Why has David Card been co-awarded the 2021 Nobel Prize in Economic Sciences?
Card, who teaches at UC Berkeley, did his research in the 1990s. The Committee obviously feels his research had major policy implications. (The research of the two other winners is more technical.) Hundreds of newspapers, web sites and other media reported on this award.
The world economy is today in a major, pandemic-linked recession. Back in the 1930s, after five years of deep recession, workers in the United States, under the 1935 Wagner Act, won an undisputed right to organize unions and bargain collectively. That same year, Social Security was established, which included unemployment compensation programs, run by the states. Three years later, a nationwide minimum wage was created.
In 1981, President Ronald Reagan’s smashing of the union representing air-traffic controllers (PATCO) marked a nationwide decision by the U.S. ruling class to adopt a harsher, more confrontational approach to unions and the needs of working people. Union membership dropped sharply during Reagan’s eight years. It is now barely 10 percent of the private labor force.
While politicians don’t need professional economists to agree with their attacks on unions and the workers they represent, their assertion that raising the minimum wage reduces employment provides a lot of cover for refusing to raise wages.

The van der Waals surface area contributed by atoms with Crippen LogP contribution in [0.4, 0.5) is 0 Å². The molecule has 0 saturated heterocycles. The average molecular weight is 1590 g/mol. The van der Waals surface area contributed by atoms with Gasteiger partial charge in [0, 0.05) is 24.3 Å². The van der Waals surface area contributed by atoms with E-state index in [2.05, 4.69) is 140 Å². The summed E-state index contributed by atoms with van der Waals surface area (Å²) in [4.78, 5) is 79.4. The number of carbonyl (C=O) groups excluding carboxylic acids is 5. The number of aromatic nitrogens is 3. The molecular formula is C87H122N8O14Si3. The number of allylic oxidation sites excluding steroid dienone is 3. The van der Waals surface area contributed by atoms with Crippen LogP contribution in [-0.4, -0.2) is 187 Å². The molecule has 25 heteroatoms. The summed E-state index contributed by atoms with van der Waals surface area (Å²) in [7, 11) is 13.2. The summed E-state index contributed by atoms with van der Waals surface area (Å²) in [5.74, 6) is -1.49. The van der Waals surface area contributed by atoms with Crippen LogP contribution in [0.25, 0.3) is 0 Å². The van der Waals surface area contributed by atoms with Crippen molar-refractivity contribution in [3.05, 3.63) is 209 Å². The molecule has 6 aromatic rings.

A survey of academic economists in 1979 found that 90 percent agreed, generally, that “A minimum wage increases unemployment among young and unskilled workers.” But by 2015, only 26 percent of professional economists agreed.
David Card wrote a series of papers in the 1990s with Alan Krueger, now deceased, that compared New Jersey, which had raised its minimum wage, with Pennsylvania, which hadn’t. They used Pennsylvania as a control group (like the group which receives a placebo in a test of a new vaccine) for New Jersey (the group which got the real vaccine).
The increased minimum wage had very little if any negative effect on the number of jobs.
The Institute on Labor and Employment at Berkeley extended this research to multiple states over the years between 1990 and 2006. These days some economists believe raising the minimum wage actually increases jobs.
It is clear, looking at David Card’s research, that the Nobel Committee agreed that disregarding it and continuing to restrict unemployment compensation would hurt the world’s economic recovery.
Of course, what would really cause the world’s economy to blossom would be doing away with the whole hierarchy of wages and rewards, along with the capitalist system on which it’s built.